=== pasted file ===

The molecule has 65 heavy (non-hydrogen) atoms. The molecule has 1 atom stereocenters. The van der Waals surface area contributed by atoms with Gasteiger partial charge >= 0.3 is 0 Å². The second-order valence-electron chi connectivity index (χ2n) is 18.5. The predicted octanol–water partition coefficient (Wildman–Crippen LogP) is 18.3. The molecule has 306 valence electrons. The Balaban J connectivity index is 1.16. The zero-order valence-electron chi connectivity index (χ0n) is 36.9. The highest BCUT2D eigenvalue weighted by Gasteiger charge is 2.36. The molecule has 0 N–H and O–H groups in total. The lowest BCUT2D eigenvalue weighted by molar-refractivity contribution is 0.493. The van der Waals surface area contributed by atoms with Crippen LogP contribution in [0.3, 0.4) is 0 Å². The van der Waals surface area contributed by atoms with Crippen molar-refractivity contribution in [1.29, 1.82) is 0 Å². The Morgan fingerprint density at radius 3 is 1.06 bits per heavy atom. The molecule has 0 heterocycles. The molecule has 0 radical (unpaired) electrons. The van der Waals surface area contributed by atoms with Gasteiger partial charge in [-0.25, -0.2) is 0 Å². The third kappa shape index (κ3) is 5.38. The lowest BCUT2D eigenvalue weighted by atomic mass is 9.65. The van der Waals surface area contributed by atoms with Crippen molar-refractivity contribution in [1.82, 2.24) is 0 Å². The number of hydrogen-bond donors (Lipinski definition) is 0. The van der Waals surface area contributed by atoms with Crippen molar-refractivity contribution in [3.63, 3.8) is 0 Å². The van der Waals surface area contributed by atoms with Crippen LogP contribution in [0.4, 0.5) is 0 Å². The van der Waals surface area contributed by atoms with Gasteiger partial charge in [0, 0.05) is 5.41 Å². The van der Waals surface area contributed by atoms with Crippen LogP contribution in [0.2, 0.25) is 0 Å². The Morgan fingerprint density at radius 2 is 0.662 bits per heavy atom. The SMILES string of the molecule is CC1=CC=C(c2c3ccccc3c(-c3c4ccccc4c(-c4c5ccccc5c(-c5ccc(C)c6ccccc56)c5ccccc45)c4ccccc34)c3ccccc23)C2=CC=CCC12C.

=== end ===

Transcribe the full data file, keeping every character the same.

The molecule has 65 heavy (non-hydrogen) atoms. The molecule has 1 atom stereocenters. The van der Waals surface area contributed by atoms with Gasteiger partial charge >= 0.3 is 0 Å². The second-order valence-electron chi connectivity index (χ2n) is 18.5. The predicted octanol–water partition coefficient (Wildman–Crippen LogP) is 18.3. The molecule has 306 valence electrons. The Balaban J connectivity index is 1.16. The zero-order valence-electron chi connectivity index (χ0n) is 36.9. The highest BCUT2D eigenvalue weighted by Gasteiger charge is 2.36. The molecule has 0 N–H and O–H groups in total. The lowest BCUT2D eigenvalue weighted by molar-refractivity contribution is 0.493. The van der Waals surface area contributed by atoms with Crippen LogP contribution in [0.3, 0.4) is 0 Å². The van der Waals surface area contributed by atoms with Crippen molar-refractivity contribution in [1.29, 1.82) is 0 Å². The Morgan fingerprint density at radius 3 is 1.06 bits per heavy atom. The molecule has 0 heterocycles. The molecule has 0 radical (unpaired) electrons. The van der Waals surface area contributed by atoms with Gasteiger partial charge in [-0.25, -0.2) is 0 Å². The third kappa shape index (κ3) is 5.38. The lowest BCUT2D eigenvalue weighted by atomic mass is 9.65. The van der Waals surface area contributed by atoms with Crippen molar-refractivity contribution in [1.82, 2.24) is 0 Å². The number of hydrogen-bond donors (Lipinski definition) is 0. The van der Waals surface area contributed by atoms with Crippen molar-refractivity contribution in [3.63, 3.8) is 0 Å². The van der Waals surface area contributed by atoms with Crippen LogP contribution in [0.4, 0.5) is 0 Å². The van der Waals surface area contributed by atoms with Gasteiger partial charge in [0, 0.05) is 5.41 Å². The van der Waals surface area contributed by atoms with Crippen LogP contribution in [0.2, 0.25) is 0 Å². The Morgan fingerprint density at radius 2 is 0.662 bits per heavy atom. The SMILES string of the molecule is CC1=CC=C(c2c3ccccc3c(-c3c4ccccc4c(-c4c5ccccc5c(-c5ccc(C)c6ccccc56)c5ccccc45)c4ccccc34)c3ccccc23)C2=CC=CCC12C.